Tulloch is one of five players I feel the Eagles MUST pursue.
With the re-signings of Trent Cole, Todd Herremans, Evan Mathis and DeSean Jackson, the only current player left on the team that needs to be extended is running back LeSean McCoy.
However, that deal should be finished quickly because McCoy is the team's future, so it's prudent to take a look at five free agents outside of their organization the Eagles need to pursue in order to fill some gaping holes.
Bringing the legendary Brian Dawkins back to Philly? It's a stretch, but it's certainly worth a shot.
Dawkins isn't even positive that he'll be back for another season, but he is an unrestricted free agent at the moment. He only made $1.6 million in base salary in his last season as a Bronco, and should be paid the same or even less as the years continue to tick away.
The veteran safety was the leader of a decent Broncos defense, but had a down year in terms of tackles (51 in 14 games). He did have three sacks as a blitzing safety, which is a role that he fits well, but his production clearly wouldn't be as high as it was in his prime years with Philadelphia.
B-Dawk is a perfect fit for the Eagles, who have two young safeties they need to groom; Nate Allen and Kurt Coleman have decent potential, but they need a mentor like Dawkins to help them develop.
In addition, the Eagles lack a defensive leader on the field and in the clubhouse, and the emotional Dawkins would seamlessly transition back into that role which he left after the '08 season.
The biggest roadblock has been Dawkins' vociferous pleas to play in Denver, but I'm sure the right deal and a little persuasion by the Eagles front office could bring back the eight-time Pro Bowler.
With the desperate need the Eagles have at the linebacker position, Lofton is one of two middle linebackers the Eagles need to actively pursue.
Curtis's advantages are clear and wide-ranging: He is a tackle machine—three straight 100-plus-tackle seasons, could become the leader of the defense and is only 26 years old. Running the wide-9 defense, the Eagles need a athletic, powerful linebacker who will pursue downhill and make tackles behind or at the line of scrimmage.
Lofton's asking price might be as high as $7 million, but I think it would be worth it to acquire a franchise-type linebacker. It would be a complete mistake to go into 2012-2013 with three young, unproven linebackers.
Matthews has proven that he is still a long way from being a decent NFL starter, Brian Rolle is a hard-hitting pinball who has very little consistency and Jamar Chaney, while being a serviceable ILB, might not have the size to continue to produce.
The fact that the Falcons are willing to let him go is a little concerning, but I think it's more about the money in Atlanta.
Leonhard is tackled after making an interception.
With the signing of LaRon Landry, Jim Leonhard is now the best free agent safety, and safety is a position the Eagles are lacking in.
Jim's value to the Eagles, however, would be much different than that of B-Dawk. He is an athletic, talented veteran who will immediately take the starting role and hopefully keep it for two or three years. His ability to make open-field tackles and stop the run are traits the Eagles need from their strong safety, and he can help mentor the Eagles young safeties.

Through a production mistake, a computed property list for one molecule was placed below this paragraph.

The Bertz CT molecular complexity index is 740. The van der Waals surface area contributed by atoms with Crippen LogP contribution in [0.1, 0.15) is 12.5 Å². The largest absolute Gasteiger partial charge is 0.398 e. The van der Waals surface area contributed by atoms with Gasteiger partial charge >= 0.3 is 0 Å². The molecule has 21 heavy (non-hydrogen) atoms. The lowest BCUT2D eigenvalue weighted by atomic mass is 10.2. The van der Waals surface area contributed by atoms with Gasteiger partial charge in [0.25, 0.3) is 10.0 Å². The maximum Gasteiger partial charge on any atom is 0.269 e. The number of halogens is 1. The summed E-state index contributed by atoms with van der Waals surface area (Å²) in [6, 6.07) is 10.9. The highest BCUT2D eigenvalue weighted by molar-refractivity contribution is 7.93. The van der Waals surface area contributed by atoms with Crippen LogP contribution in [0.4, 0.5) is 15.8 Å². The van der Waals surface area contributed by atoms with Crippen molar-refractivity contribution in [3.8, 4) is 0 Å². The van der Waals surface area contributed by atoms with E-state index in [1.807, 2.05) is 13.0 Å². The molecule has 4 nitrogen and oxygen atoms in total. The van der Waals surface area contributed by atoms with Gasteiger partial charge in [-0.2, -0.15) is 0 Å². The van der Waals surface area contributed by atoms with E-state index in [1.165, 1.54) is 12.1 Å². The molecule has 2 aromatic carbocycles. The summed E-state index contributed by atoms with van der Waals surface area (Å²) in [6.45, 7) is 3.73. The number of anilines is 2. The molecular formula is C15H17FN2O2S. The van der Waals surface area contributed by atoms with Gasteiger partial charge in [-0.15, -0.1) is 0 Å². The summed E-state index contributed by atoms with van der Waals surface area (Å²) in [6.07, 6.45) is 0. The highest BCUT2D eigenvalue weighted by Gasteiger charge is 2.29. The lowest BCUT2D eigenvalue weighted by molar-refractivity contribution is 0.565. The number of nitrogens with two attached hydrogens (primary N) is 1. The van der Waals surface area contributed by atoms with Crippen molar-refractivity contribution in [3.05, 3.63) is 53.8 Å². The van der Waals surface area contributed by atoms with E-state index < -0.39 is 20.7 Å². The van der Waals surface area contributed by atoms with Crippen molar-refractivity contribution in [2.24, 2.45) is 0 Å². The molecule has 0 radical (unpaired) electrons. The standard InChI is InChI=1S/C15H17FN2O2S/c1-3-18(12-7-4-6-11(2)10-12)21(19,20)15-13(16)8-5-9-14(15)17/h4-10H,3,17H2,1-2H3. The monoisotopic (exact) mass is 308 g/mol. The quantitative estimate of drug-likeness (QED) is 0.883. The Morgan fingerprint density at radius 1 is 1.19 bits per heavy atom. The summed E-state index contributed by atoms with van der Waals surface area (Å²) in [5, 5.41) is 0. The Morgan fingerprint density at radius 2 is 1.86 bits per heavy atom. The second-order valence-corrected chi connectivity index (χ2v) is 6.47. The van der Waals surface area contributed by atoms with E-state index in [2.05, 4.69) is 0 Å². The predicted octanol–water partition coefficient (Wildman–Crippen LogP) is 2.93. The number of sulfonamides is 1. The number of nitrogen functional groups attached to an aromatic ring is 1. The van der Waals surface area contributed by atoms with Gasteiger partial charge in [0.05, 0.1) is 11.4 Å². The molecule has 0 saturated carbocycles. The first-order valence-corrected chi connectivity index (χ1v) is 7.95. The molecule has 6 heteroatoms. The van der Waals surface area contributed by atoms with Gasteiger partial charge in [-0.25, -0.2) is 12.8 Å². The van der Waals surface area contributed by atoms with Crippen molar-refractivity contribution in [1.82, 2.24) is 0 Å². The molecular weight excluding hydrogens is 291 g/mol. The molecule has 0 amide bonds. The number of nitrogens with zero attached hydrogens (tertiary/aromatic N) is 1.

While he is somewhat of a liability in coverage, that is the least of the Eagles' worries considering the fact that they are loaded with coverage talent: Nnamdi Asomugha, Dominique Rodgers-Cromartie, Nate Allen and Kurt Coleman are all good coverage defensive backs. Jim job will be to help stuff the run, and it is a job he does well.
Leonhard's asking price would be around $2.5 million, and seeing as the Eagles have $20 million left, it would be in their best interests to sign this above-average safety.
With Shady McCoy still looking for a restructured deal, Ronnie Brown out of town and Dion Lewis being the only other running back on the depth chart, the Eagles would be wise to pick up a low-risk, high-reward option at the running back position to back up LeSean McCoy this season.
Battle would be a perfect fit for the Eagles, as he would be a change-of-pace back relieving Shady from time to time. In today's NFL, throwing different looks at defenses in the run game, especially with different personnel, is paramount. Battle's 6'2", 238-pound frame means that he is built like a truck, and that is what he could be for the Eagles: a reliable short-yardage option who will be a serviceable backup in the case Shady misses a game or two.
All of those rewards will come with minor risks attached. Battle made $600,000 in 2011-2012, which means his asking price won't be much higher than $1.2 million this free agency period. The Eagles currently have around $20 million in cap space remaining, which would be more than enough to sign the valuable Battle without killing their other free agent options.
This one's a no-brainer.
Tulloch has been a beast for Tennessee, compiling 392 tackles over the last three seasons—392.
He's a hard-hitting, tackling machine who also has played in the wide-9 his entire career. He knows the system, and would be a perfect fit for the defense. In addition, he's played under current defensive line coach Jim Washburn.
Tulloch is somewhat of a coverage liability, but seeing as he'll be playing downhill as a middle linebacker, it's not like he's going to be covering that often anyway. Jamar Chaney's speed on the outside makes him a better fit for the outside linebacker position, so this move would also put Chaney in his normal position.
This move, in my opinion, is a win-win for the Eagles. Tulloch's projected cap hit would only be in the $6.5 million to $7 million range, which would be a good bargain for an Eagles defense in sore need of a solid middle linebacker.